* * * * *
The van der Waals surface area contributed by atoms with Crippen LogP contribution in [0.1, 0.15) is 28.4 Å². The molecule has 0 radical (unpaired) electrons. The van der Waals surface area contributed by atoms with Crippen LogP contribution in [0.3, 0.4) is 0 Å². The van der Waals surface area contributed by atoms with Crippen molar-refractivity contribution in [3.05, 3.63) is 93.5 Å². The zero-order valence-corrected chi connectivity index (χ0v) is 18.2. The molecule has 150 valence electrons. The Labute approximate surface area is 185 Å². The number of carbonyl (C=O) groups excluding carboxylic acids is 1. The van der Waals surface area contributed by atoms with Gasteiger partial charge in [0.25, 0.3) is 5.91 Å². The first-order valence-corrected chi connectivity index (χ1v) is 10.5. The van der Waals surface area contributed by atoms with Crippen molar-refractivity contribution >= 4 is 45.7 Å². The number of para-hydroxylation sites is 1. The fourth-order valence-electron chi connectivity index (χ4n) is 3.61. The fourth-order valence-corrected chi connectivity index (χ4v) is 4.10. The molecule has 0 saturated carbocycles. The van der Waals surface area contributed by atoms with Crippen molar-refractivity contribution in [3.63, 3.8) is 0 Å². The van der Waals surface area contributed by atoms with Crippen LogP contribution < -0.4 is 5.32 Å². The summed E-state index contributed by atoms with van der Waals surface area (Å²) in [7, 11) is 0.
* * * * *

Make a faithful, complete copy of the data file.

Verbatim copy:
The van der Waals surface area contributed by atoms with Crippen LogP contribution in [0.1, 0.15) is 28.4 Å². The molecule has 0 radical (unpaired) electrons. The van der Waals surface area contributed by atoms with Crippen LogP contribution in [0.3, 0.4) is 0 Å². The van der Waals surface area contributed by atoms with Crippen molar-refractivity contribution in [3.05, 3.63) is 93.5 Å². The zero-order valence-corrected chi connectivity index (χ0v) is 18.2. The molecule has 150 valence electrons. The Labute approximate surface area is 185 Å². The number of carbonyl (C=O) groups excluding carboxylic acids is 1. The van der Waals surface area contributed by atoms with Gasteiger partial charge in [0.25, 0.3) is 5.91 Å². The first-order valence-corrected chi connectivity index (χ1v) is 10.5. The van der Waals surface area contributed by atoms with Crippen molar-refractivity contribution >= 4 is 45.7 Å². The number of para-hydroxylation sites is 1. The fourth-order valence-electron chi connectivity index (χ4n) is 3.61. The fourth-order valence-corrected chi connectivity index (χ4v) is 4.10. The molecule has 0 saturated carbocycles. The van der Waals surface area contributed by atoms with Crippen molar-refractivity contribution in [3.63, 3.8) is 0 Å². The van der Waals surface area contributed by atoms with Crippen LogP contribution < -0.4 is 5.32 Å². The summed E-state index contributed by atoms with van der Waals surface area (Å²) in [7, 11) is 0.